1. The URI in the request. Do you own the domain? Should you be handling such a domain?
  2. The Via headers. For a proxied SIP request, the number of Via headers would give an indication of the number of hops the SIP request has taken. Based on your network, is the count correct?
  3. The Contact header. It indicates where final responses will be sent. Do you know the URI?
  4. The source IP address of the request. Should it match any of the previously mentioned SIP headers? Is it ??

Traffic from the example diagram above would look something like

SIP Request

The Kamailio default config blocks this kind of traffic and I know some people who have been tempted to remove that bit of code as a shortcut to allow some type of traffic flow without fully understanding the consequence. Understanding it goes a long way. If you are not sure how to control such traffic on your SIP edge device, let me try and explain the idea with the help of code from Kamailio.

	if(from_uri!=myself && uri!=myself) {
		sl_send_reply("403","Not relaying");

The idea is simple, if the subscriber/caller is not a local subscriber to your server and the destination they are sending the request to is not a destination/domain your server manages or is aware of, well then such traffic does not have any business on your device… Unless of course you are in the open relay business. In the Kamailio snippet above, such a call would be rejected with a SIP 403 response code.

The traffic

Back to the story…. With the pcaps taken from the honeypots, I was able to trace the traffic back to the original attacker. The IP address was of course registered to a VPN service provider. The service provider this time was in Afghanistan. They were offering a 1 month free trial so it was not a surprise that after a month of monitoring this traffic, it ended. The traffic was not aggressive but dare I say, nicely crafted. The attacker was scanning the extension range 100 - 1000 daily. Proxying the traffic across about a 100 different IP addresses every hour. Sending one request per extension but spreading the attack over multiple honeypots. To see the nice ‘pattern’, data from all honeypots had to be queried and sorted. Dare I say I admired the effort put into this attack. It looked like the attacker was not interested in actually registering any extension but more like they were perfecting their tools. It was really interesting to observe.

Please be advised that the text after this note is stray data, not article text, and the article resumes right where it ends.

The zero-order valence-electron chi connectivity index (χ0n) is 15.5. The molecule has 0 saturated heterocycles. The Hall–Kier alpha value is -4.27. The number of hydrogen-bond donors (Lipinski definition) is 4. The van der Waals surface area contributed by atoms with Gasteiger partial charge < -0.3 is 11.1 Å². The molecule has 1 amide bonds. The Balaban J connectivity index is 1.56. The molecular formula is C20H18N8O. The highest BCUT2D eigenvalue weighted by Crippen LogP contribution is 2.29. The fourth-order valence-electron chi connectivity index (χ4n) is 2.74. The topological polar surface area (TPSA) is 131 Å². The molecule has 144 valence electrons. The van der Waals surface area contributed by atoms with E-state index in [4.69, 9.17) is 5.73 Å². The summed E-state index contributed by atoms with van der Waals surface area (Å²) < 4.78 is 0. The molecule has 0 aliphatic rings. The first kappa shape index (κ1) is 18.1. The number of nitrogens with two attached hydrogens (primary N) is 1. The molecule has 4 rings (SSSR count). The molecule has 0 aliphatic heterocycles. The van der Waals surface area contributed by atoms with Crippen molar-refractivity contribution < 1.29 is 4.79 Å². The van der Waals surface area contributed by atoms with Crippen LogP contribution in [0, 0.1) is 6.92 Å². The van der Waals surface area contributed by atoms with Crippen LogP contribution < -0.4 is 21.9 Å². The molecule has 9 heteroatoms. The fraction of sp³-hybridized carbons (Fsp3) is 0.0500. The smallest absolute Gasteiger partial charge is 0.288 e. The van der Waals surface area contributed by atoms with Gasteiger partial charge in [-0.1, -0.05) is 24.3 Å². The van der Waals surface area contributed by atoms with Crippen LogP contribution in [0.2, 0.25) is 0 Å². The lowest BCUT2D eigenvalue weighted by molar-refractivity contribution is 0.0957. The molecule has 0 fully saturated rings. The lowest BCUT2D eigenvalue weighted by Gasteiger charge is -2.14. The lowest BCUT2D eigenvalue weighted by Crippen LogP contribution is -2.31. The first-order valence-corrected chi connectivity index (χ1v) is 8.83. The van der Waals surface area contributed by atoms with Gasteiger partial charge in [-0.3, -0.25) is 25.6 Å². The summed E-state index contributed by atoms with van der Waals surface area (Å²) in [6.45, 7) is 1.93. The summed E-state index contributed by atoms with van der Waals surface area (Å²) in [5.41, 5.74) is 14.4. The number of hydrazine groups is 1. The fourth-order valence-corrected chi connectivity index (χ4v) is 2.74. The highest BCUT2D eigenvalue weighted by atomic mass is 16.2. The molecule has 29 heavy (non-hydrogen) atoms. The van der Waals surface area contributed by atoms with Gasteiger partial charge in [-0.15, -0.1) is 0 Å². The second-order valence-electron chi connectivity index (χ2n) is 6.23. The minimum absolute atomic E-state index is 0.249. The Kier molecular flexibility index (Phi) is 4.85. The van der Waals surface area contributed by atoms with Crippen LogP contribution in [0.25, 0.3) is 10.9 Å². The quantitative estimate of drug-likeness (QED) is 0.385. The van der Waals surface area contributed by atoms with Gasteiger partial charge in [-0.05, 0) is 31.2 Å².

The day I noticed the traffic I ‘upgraded’ my honeypots to send more data. Ever since that attack ended, there have been very few similar attacks.

Test your SBC

To help with awareness around this issue, I have started running a free service where you can test your SIP server against relaying SIP OPTIONS, INVITE and REGISTER requests. To test, head over to and select the ‘SIP open relay test’ tab. You will need to provide the public IP address of the SIP server to test and the UDP port it is accepting traffic on. TCP is not supported as of now.

I hope you find the service useful.